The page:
It's rare that we come across a feature car like this 1999 Honda Integra Type R owned by an enthusiast that can say, with a straight face, they're content with their build and not planning to do anything else. Typically, when prodded about what's next, most have a lengthy to-do list with parts in hand waiting to be installed, or they've got aspirations to hunt down more upgrades and the familiar cycle continues. In the case of Matty Kotsifakis of New Zealand, well, he's reached a point where he's happy with his ITR and simply wants to maintain its current status and just continue driving the car as often as possible.
It might even sound a bit strange, not continuing to upgrade over time, especially for someone like Matty, who's made pretty significant changes to Honda's iconic, more track-focused version of its entry-level sport coupe from the late 1990s. Though there are few chassis that carry as much aftermarket support and potential as the third-gen. Integra, Matty's version is as effective as it is age-defying.
The Beginning of An Automotive Addiction
This build isn't his first, and how Matty was pulled into the world of Japanese hot rod building is the same way many of you were - through a parent or sibling. In this instance, his father being an avid muscle car lover inadvertently introduced the V8 side of the car world, which Matty mentions is a vehicle type he certainly appreciates. Furthermore, his older brother PJ and his group of friends had the biggest impact.
"When I was about 10 to 15 years old, seeing my brother and his mates progress with their cars and do them up made me want to do the same." Unfortunately, PJ passed away, but that same group of friends Matty once looked up to would later become his closest friends and the influence never stopped.
An EF chassis Civic was the first one added to Matty's resume, followed by an Accord Euro R project before he began searching, for quite a length of time, for a DC5 Integra Type R. Coming up short in his hunt, he did spot a DC2 that sparked his interest due to how clean it looked in the photos the seller had posted. With the only upgrades being an exhaust and set of springs, it was the perfect candidate for his next build. Unbeknownst to him, the project to be would span a seven-year period into 2020, and he's got no plans of letting it go.
Like most, Matty got right to work and started on the suspension. The aftermarket springs and factory shocks combo that were on the car came off and in went a set of coilovers from BC Racing, which are still on duty to this day. A few more suspension goods were added, along with NSX brakes, and with Hondata on board he had the car tuned and enjoyed that stage of the build for a few years. Then about five years ago, as he was pulling away from an intersection, his B18C called it quits. Now, for most Honda fiends, the next course of action would usually involve sourcing all the parts needed to modernize the '90s hero with K-power, and indeed the thought crossed Matty's mind. "I wanted to do something unique, but I also didn't want to lose the B-series title. I wanted to keep the car clean and genuine to its roots."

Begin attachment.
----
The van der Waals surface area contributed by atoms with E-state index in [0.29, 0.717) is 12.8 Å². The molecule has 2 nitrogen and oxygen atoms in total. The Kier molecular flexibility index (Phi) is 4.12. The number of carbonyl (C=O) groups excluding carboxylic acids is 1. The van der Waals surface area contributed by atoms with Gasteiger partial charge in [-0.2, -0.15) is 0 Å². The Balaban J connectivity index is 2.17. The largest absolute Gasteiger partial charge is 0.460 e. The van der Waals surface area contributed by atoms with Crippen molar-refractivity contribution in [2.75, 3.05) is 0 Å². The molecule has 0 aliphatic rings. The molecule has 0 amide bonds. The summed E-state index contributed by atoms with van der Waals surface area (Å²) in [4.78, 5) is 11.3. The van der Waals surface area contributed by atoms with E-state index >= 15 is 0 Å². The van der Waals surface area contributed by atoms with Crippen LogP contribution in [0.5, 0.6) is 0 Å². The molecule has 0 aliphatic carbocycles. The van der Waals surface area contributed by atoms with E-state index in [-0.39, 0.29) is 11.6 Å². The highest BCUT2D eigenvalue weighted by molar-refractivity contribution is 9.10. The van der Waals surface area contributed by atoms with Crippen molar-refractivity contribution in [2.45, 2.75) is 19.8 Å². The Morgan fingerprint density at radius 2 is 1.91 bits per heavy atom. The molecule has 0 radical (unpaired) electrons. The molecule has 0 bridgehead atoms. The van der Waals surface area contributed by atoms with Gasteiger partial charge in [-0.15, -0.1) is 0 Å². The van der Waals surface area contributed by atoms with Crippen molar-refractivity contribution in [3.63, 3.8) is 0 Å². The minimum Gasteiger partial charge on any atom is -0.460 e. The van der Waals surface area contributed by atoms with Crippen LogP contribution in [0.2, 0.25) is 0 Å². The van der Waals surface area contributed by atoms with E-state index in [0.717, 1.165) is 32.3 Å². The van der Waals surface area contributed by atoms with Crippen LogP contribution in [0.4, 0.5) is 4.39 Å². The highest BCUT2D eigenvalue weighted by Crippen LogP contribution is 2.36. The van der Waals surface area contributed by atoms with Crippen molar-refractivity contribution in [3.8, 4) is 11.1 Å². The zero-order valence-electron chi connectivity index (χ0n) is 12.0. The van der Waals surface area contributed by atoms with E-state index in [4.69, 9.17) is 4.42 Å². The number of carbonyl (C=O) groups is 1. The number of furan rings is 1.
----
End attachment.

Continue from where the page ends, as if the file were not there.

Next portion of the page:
Toda Racing and Honda's Venerable B-Series Engine
After weighing his options and deciding he would in fact be keeping the native powerplant, Matty went through the steps to source a Toda stroker kit - something seldom used under the hood of street cars. Toda's crank, rods and pistons help bring displacement to 1,820cc and up top, the Japanese tuner's C2 cams sit inside a ported head and are backed by the brand's valvetrain, while fine tuning is accessible via their adjustable cam gears. The additional grunt needs to breath and to that end, a Blox V-stack filter directs air to a Skunk2 Ultra Street manifold before the beefed-up internals do their job and send gasses through a Toda V2 header and J's Racing titanium exhaust.
With the help of his good friend Vinay Bhikha leading the engine rebuild and getting it prepared for duty, Matty and his friends worked tirelessly cleaning the engine bay, replacing necessary high-wear items and refurbishing any parts that would carry over in the car's reincarnation. Admittedly, the process took a long, long time, but the goal was to do everything all at once, rather than piecemeal.
Subtle Changes That Retain the Classic DC2 Design Language
In an attempt to address the exterior at the same time, a search for the right set of wheels led to Australia, where a set of 16x8-inch +35 bronze CE28 were scored. Wrapped in Yokohama AD08R, we think you'll agree that the combination is absolutely perfect for the DC2's bodylines. The list of additional exterior changes is short, with only Spoon carbon fiber mirrors and a front lip bolted in place, along with a carbon intake duct in the front grill.
With the car back up and running, it was taken straight to Prestige Tuning & Motorsport for a mild break-in tune on Hondata's S300. After a number of miles and oil changes, it was back on the dyno to get a proper tune, which resulted in over 200whp and the compression and displacement increase equated to far more useable power for this street weapon.
As stated in the beginning, Matty is happy with the build progress and where it stands currently. His only mission is to enjoy the car just as he has been for quite some time. And while the mods have stacked up, most of them are reversible - an important factor when you consider the unbalanced supply and demand of the DC2 chassis worldwide. If the day ever comes and Matty decides to sell his 1999 Honda Integra Type R, we're positive there will be a line of people that would pay top dollar but don't hold your breath.